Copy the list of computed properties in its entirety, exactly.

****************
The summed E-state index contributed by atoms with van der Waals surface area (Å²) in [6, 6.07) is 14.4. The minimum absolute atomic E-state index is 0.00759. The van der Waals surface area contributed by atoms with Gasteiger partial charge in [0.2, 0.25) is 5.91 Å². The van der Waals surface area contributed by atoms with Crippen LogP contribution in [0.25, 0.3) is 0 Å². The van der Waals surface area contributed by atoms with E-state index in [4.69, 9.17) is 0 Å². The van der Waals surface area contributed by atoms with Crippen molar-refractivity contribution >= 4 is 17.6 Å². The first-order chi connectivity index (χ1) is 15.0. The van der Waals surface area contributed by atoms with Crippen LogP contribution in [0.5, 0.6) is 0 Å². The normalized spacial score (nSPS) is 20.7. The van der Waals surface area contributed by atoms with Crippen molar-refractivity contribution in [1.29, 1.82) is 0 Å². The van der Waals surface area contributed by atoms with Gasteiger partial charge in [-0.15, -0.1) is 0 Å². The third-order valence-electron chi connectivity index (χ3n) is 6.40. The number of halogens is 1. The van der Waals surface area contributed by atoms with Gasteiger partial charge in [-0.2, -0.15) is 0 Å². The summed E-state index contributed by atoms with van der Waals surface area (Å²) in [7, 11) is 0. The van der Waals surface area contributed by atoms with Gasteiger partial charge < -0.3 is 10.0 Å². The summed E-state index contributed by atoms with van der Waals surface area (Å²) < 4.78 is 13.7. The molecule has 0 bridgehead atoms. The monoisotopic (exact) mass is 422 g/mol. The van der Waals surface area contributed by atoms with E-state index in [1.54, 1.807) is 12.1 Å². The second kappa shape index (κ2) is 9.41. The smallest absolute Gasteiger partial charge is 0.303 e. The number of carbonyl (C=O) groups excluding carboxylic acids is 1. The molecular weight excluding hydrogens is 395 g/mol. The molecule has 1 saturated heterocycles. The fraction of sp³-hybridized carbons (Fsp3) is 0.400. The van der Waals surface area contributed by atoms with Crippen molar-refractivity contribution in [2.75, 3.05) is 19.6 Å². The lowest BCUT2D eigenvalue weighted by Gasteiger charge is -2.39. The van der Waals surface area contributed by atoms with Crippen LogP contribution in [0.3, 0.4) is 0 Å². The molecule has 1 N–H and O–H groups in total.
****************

The summed E-state index contributed by atoms with van der Waals surface area (Å²) in [6, 6.07) is 14.4. The minimum absolute atomic E-state index is 0.00759. The van der Waals surface area contributed by atoms with Gasteiger partial charge in [0.2, 0.25) is 5.91 Å². The van der Waals surface area contributed by atoms with Crippen LogP contribution in [0.25, 0.3) is 0 Å². The van der Waals surface area contributed by atoms with E-state index in [4.69, 9.17) is 0 Å². The van der Waals surface area contributed by atoms with Crippen molar-refractivity contribution >= 4 is 17.6 Å². The first-order chi connectivity index (χ1) is 15.0. The van der Waals surface area contributed by atoms with Crippen LogP contribution in [0.5, 0.6) is 0 Å². The normalized spacial score (nSPS) is 20.7. The van der Waals surface area contributed by atoms with Crippen molar-refractivity contribution in [1.29, 1.82) is 0 Å². The van der Waals surface area contributed by atoms with Gasteiger partial charge in [-0.15, -0.1) is 0 Å². The third-order valence-electron chi connectivity index (χ3n) is 6.40. The number of halogens is 1. The van der Waals surface area contributed by atoms with Gasteiger partial charge in [-0.2, -0.15) is 0 Å². The summed E-state index contributed by atoms with van der Waals surface area (Å²) in [7, 11) is 0. The van der Waals surface area contributed by atoms with Gasteiger partial charge < -0.3 is 10.0 Å². The summed E-state index contributed by atoms with van der Waals surface area (Å²) < 4.78 is 13.7. The molecule has 0 bridgehead atoms. The monoisotopic (exact) mass is 422 g/mol. The van der Waals surface area contributed by atoms with E-state index in [1.54, 1.807) is 12.1 Å². The second kappa shape index (κ2) is 9.41. The smallest absolute Gasteiger partial charge is 0.303 e. The number of carbonyl (C=O) groups excluding carboxylic acids is 1. The molecular weight excluding hydrogens is 395 g/mol. The molecule has 1 saturated heterocycles. The fraction of sp³-hybridized carbons (Fsp3) is 0.400. The van der Waals surface area contributed by atoms with Crippen molar-refractivity contribution in [2.75, 3.05) is 19.6 Å². The lowest BCUT2D eigenvalue weighted by Gasteiger charge is -2.39. The van der Waals surface area contributed by atoms with Crippen LogP contribution in [0.3, 0.4) is 0 Å². The molecule has 1 N–H and O–H groups in total.